When the government is run by political forces committed to the belief that government is always the problem, never the solution, that belief tends to become a self-fulfilling prophecy. Key priorities are neglected; key functions are privatized; and key people, the competent public servants who make government work, either leave or are driven out. What we really need is a government that works, because it’s run by people who understand that sometimes government is the solution, after all.
Doesn’t make any sense to you? It made just as little sense when Paul Krugman made the argument in 2008, imaginatively (to say the least) positing that George W. Bush and John McCain were wild-eyed libertarians, and that the former’s purported libertarianism was the cause of FEMA’s incompetence in dealing with Katrina.
I ridiculed the premise at the time (and again a year later), noting that “After eight years of “no child left behind,” Medicare expansion, aid to Africa for AIDS, drug warring, abstinence education, nation-building in Iraq and Afghanistan, and so forth and so on, and more of the same promised by McCain, the better question is, is there any problem that Bush and McCain DON’T think government should solve?”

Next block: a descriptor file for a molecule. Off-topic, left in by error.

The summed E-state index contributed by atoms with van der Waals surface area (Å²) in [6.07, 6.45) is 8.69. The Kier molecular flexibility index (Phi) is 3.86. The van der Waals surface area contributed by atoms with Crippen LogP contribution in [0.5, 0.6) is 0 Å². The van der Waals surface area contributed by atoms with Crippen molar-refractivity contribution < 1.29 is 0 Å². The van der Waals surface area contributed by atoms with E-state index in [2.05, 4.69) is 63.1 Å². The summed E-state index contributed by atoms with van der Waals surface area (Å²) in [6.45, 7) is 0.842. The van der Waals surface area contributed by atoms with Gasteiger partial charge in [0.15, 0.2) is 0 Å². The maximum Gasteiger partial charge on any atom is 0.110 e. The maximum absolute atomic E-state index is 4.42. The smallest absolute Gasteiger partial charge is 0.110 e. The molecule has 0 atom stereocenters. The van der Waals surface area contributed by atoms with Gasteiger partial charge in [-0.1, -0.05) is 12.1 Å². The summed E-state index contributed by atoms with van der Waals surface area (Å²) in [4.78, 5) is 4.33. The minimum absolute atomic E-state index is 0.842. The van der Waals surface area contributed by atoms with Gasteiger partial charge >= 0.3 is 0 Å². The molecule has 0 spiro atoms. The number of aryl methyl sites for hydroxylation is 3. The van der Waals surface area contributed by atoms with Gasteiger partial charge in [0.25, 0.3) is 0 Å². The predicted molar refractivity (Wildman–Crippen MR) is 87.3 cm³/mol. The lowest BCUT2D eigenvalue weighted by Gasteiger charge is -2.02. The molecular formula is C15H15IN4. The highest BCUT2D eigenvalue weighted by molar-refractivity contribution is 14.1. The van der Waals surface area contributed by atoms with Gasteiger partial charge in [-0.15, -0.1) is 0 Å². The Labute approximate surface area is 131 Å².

As I recall, others rejoined that no, Krugman is right, incompetence by the Bush Admnistration is OBVIOUSLY due to Republicans all totally hating government. It must come as a surprise to Krugman and his defenders that government can prove itself to be wildly, disastrously incompetent even when run by people whom even Krugman would have to admit aren’t going to be confused with libertarians any time soon (assuming, of course, that Krugman actually ever believed the nonsense he wrote).